Furthering Taiwan’s progress toward becoming one of Asia’s financial hubs through the promotion of fintech, development of green finance, and the enhanced competitiveness of Taiwan’s financial sector.
The banking market in Taiwan has been volatile over the past two years due to unexpected “black swan” incidents such as Brexit-related uncertainties and the U.S.-China trade war. Other economies in Europe and Asia are also showing signs of slowing.
To reduce the impact of the uncertain global conditions, the government has taken steps to liberalize Taiwan’s financial sector. For example, it has encouraged the financing of windfarm projects as a new and very important business opportunity for the banking industry. The measure is enabling foreign banks with offshore wind experience to bring their expertise to Taiwan, where they can work together with local financial institutions.
We look forward to continued liberalization to attract more foreign institutions to participate in the market and bring more business opportunities to Taiwan from neighboring financial hubs.
The government has also been carrying out deregulation in a timely and concrete manner to improve the business environment for Taiwan’s banking industry. The Financial Supervisory Commission (FSC) deserves credit for recent policies aimed at upgrading the competitiveness of Taiwan’s financial sector, such as its efforts in promoting financial technology (fintech), developing green finance, and expanding the scale of the capital market. As responsible members of the financial community in Taiwan, we aim to contribute to the sustainable development of the banking industry and to help make Taiwan one of Asia’s financial hubs.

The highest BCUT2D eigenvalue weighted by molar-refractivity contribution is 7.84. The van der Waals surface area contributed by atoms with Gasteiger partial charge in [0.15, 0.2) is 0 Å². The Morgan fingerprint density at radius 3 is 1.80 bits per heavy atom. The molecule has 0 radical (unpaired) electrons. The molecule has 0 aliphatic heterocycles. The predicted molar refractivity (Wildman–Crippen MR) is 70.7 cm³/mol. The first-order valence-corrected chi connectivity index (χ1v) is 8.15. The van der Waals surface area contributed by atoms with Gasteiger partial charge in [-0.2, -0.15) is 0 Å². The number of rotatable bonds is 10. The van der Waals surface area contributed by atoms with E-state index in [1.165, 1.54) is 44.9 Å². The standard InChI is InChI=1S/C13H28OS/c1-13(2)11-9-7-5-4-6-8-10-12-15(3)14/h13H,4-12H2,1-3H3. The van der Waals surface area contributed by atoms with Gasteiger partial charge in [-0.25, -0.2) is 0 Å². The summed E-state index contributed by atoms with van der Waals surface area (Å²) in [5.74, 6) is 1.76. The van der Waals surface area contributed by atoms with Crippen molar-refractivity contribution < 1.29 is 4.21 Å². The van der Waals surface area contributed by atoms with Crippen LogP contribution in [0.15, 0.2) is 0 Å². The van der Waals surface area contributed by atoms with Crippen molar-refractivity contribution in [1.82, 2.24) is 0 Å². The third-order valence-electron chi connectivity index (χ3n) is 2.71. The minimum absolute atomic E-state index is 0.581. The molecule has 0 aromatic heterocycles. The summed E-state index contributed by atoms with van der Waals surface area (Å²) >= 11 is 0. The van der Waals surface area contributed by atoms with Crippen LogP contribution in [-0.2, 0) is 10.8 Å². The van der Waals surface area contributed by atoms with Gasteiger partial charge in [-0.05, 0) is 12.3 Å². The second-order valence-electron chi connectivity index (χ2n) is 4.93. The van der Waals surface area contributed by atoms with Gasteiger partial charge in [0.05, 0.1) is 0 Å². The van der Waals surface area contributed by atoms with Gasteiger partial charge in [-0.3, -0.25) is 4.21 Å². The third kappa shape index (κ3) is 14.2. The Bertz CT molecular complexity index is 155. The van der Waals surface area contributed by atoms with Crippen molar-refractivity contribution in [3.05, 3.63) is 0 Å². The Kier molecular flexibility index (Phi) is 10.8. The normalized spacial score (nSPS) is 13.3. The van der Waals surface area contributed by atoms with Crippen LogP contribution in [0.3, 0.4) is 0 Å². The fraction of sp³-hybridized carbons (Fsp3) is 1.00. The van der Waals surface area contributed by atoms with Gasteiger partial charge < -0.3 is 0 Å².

The Committee particularly wishes to thank the Taiwan financial authorities for paying extra attention to our recommendations in last year’s Taiwan White Paper and taking meaningful follow-up actions.
In this year’s paper, we have focused our attention on five main issues, the objectives of which are in line with the FSC’s main policies. We believe that all of them could be resolved in the coming year. In view of the FSC’s desire to expand Taiwan’s financial market and increase employment opportunities, the first step in that effort should be to allow more products to be made available to additional types of customers in Taiwan. In this way, Taiwan’s financial industry will become more competitive vis-á-vis neighboring financial markets such as Hong Kong and Singapore, and the ability to retain talent and develop the Taiwan industry will be enhanced.
Suggestion 1: Expand the product scope available under the “bond-agency” platform.
Despite the generally positive response from regulators to the industry’s longstanding appeal for a relaxation of restrictions on cross-border financial products, the continuing restrictions on the product scope for bond agencies prevent professional Taiwanese institutional investors from obtaining a full scope of services through onshore financial institutions. As a result, professional institutional investors are required to directly engage offshore financial institutions for certain types of transactions, creating unnecessary obstacles for those investors’ portfolio management and limiting growth in the onshore bond-agency business.
Although existing regulations have laid a foundation for onshore bond-agency platforms to provide cash-bond products, certain other products including People’s Republic of China (PRC) linked bonds issued in the China market, bonds listed on the Hong Kong and Macau exchanges if the issuing enterprises are 30% directly or indirectly owned by the government or corporates of the PRC, as well as corporate-issued bonds that are weighted into the HS China Enterprise Index, are all of interest to institutional investors but are excluded from the scope of permitted bond agency business. Unless the permitted product scope of the bond agency is expanded to include these PRC-related bonds, institutional investors will continue to turn to offshore financial institutions in other markets (mainly Hong Kong and Singapore) to directly purchase the relevant products. This situation obviously contradicts Taiwan’s policy objective of bringing financial product intermediation onshore.